Brain-Dead Reads for the Sleep Deprived

Brain-Dead Reads for the Sleep Deprived

 Recently I became a father. As any new parent will tell you, this doesn't leave a lot of time for reading, even if you happen to run a publishing company. As a result, over the last two years I’ve become a connoisseur of the shorter tome, or the more casual reading experience. The books that can be devoured in short increments or without too much cognitive application. That isn’t to say that the books I’ve listed below lack quality or depth - just that for whatever reason they were easier to consume whilst sleep deprived.


The Day of the Owl — Leonardo Sciascia

Over the past few years I’ve read nearly all of Sciascia’s book’s that have been translated into English. Preoccupied with the inescapable, fatalistic nature of corruption in Italy, his novellas and short story collections are mostly loose detective stories where things happen slowly. But Sciascia’s work is very much centred in the real world and despite ever-present humour, there are no cosy redemptive conclusions to be found in the face of the political corruption and Sicilian mafia of mid-century Italy.


Killing and Dying — Adrian Tomine

Graphic novels are a lifeline for the sleep deprived; not just because there are fewer words, but the pictures accompanying the words mean you don’t even need to use your imagination.

Killing and Dying is a collection of poignant, sometimes dark, sometimes funny, and very very readable short stories. I read it during the early days of fatherhood when sleep was at an absolute premium. Tomine’s brief comics are easily consumed, but take significantly longer to digest. I found myself returning to each story in my mind to rotate and examine them — always landing upon something new to pull apart.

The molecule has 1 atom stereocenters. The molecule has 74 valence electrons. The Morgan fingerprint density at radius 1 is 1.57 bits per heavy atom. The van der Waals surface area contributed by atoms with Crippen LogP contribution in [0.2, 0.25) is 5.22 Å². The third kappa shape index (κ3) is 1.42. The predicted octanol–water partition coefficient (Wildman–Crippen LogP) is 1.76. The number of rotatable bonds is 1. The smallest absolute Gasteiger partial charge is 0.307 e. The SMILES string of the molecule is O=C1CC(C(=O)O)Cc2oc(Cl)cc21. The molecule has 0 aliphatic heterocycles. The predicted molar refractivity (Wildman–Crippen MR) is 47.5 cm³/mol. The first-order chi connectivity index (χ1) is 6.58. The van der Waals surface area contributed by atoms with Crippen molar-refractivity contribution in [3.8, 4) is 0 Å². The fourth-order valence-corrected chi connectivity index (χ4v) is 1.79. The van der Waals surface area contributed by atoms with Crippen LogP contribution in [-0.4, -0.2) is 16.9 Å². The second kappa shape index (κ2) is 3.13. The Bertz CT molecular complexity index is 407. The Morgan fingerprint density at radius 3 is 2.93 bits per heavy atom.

The Dry Heart — Natalia Ginzburg

Ginzburg’s novella opens with a wife shooting her husband (on page one!) and from there it tracks back through the relationship to figure out the point at which things went wrong. Very much a one-sitting read, The Dry Heart is literary melodrama at its best — simple, conflicted and ultimately tragic. If you’re a fan of Graham Greene’s The End of the Affair then you will probably get on well with this even shorter and snappier novella.


The Witnesses are Gone — Joel Lane

Joel Lane is one of the greatest post-war writers of Weird Fiction and it is an ongoing travesty that he hasn't received the recognition he deserves. Thankfully Influx Press is doing their bit by republishing all of his work and I’m eagerly awaiting the new edition of Where the Furnaces Burn in October.

I had to attend several meetings in London last year in sleepless fugue, and ended up with a few hours to kill. I set up shop outside a café, chain drank several coffees and burned through the entirety of The Witnesses are Gone. A shaggy-dog detective story investigating a disturbing occult video tape, it contains everything that I love about Lane’s writing; morbid and disturbing Weird imagery bleeds through into the depressing kitchen-sink realism of everyday life in the Midlands.


Firefall — Peter Watts

This book is neither short (it is actually two books that form a duology published as a single omnibus) nor particularly easy to decipher, so it might seem an odd inclusion for this list. But, for the sleep deprived, Firefall has something in its corner that easily wins out against the odds — it is a very original page-turner, guaranteed to keep your bedside light switched on into the small hours.

Watts takes several cliched tropes of the scifi/fantasy genre and turns them all on their head to come up with something startlingly original. A through-line of cosmic horror holds everything together as he pushes the genre right to its limitations swallowing up a number of sub-genres as he goes. Whatever your scifi itch, Firefall scratches it and as it pushes it to uncomfortable extremes.


Prison Pit — Johnny Ryan

Practically every page of Johnny Ryan’s graphic novel features a beheading or a dismemberment or some other form of grotesque slapstick violence and it is hilarious. From start to finish, it is some of the most fun I’ve ever had reading a book. Rather than give you anymore words of my own, let’s finish on a high and I’ll just give you the blurb:

“Welcome to The Prison Pit, a planet full of repugnant intergalactic criminals, drug-filled slugs, and now Cannibal Fuckface (CF), who intends to slaughter anyone or anything that attempts to get in the way of his escape.”


Nathan Connolly is the Managing Director of Dead Ink Books.

Back to blog